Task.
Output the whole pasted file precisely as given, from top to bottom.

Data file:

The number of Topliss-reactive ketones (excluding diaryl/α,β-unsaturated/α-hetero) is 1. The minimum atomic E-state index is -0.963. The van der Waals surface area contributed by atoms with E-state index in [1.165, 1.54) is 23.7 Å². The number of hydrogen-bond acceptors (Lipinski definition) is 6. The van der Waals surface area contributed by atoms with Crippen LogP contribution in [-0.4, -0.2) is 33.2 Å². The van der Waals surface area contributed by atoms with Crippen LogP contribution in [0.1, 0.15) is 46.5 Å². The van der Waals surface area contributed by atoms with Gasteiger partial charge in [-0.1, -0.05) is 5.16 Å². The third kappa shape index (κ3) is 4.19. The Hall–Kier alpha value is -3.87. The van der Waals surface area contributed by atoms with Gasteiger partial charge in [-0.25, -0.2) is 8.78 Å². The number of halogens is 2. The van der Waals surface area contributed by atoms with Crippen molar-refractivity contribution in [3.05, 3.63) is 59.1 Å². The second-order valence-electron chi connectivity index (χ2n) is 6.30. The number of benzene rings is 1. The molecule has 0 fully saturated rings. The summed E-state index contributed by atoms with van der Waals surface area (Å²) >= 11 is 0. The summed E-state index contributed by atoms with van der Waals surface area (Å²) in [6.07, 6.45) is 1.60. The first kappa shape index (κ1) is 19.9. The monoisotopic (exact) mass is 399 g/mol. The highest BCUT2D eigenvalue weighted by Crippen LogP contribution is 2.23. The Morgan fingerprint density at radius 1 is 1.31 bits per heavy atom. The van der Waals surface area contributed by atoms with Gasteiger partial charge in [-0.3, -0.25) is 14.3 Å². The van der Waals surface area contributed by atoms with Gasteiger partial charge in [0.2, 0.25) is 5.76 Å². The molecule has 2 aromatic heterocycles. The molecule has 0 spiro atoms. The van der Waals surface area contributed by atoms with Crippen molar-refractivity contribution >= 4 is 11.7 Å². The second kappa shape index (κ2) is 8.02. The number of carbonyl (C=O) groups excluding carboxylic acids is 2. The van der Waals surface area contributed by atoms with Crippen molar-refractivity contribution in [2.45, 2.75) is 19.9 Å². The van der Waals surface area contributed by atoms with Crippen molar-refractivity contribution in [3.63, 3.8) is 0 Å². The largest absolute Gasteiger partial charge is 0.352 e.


The number of Topliss-reactive ketones (excluding diaryl/α,β-unsaturated/α-hetero) is 1. The minimum atomic E-state index is -0.963. The van der Waals surface area contributed by atoms with E-state index in [1.165, 1.54) is 23.7 Å². The number of hydrogen-bond acceptors (Lipinski definition) is 6. The van der Waals surface area contributed by atoms with Crippen LogP contribution in [-0.4, -0.2) is 33.2 Å². The van der Waals surface area contributed by atoms with Crippen LogP contribution in [0.1, 0.15) is 46.5 Å². The van der Waals surface area contributed by atoms with Gasteiger partial charge in [-0.1, -0.05) is 5.16 Å². The third kappa shape index (κ3) is 4.19. The Hall–Kier alpha value is -3.87. The van der Waals surface area contributed by atoms with Gasteiger partial charge in [-0.25, -0.2) is 8.78 Å². The number of halogens is 2. The van der Waals surface area contributed by atoms with Crippen molar-refractivity contribution in [3.05, 3.63) is 59.1 Å². The second-order valence-electron chi connectivity index (χ2n) is 6.30. The number of benzene rings is 1. The molecule has 0 fully saturated rings. The summed E-state index contributed by atoms with van der Waals surface area (Å²) >= 11 is 0. The summed E-state index contributed by atoms with van der Waals surface area (Å²) in [6.07, 6.45) is 1.60. The first kappa shape index (κ1) is 19.9. The monoisotopic (exact) mass is 399 g/mol. The highest BCUT2D eigenvalue weighted by Crippen LogP contribution is 2.23. The Morgan fingerprint density at radius 1 is 1.31 bits per heavy atom. The van der Waals surface area contributed by atoms with Gasteiger partial charge in [-0.3, -0.25) is 14.3 Å². The van der Waals surface area contributed by atoms with Gasteiger partial charge in [0.2, 0.25) is 5.76 Å². The molecule has 2 aromatic heterocycles. The molecule has 0 spiro atoms. The van der Waals surface area contributed by atoms with Crippen molar-refractivity contribution >= 4 is 11.7 Å². The second kappa shape index (κ2) is 8.02. The number of carbonyl (C=O) groups excluding carboxylic acids is 2. The van der Waals surface area contributed by atoms with Crippen molar-refractivity contribution in [2.45, 2.75) is 19.9 Å². The van der Waals surface area contributed by atoms with Crippen molar-refractivity contribution in [3.63, 3.8) is 0 Å². The largest absolute Gasteiger partial charge is 0.352 e.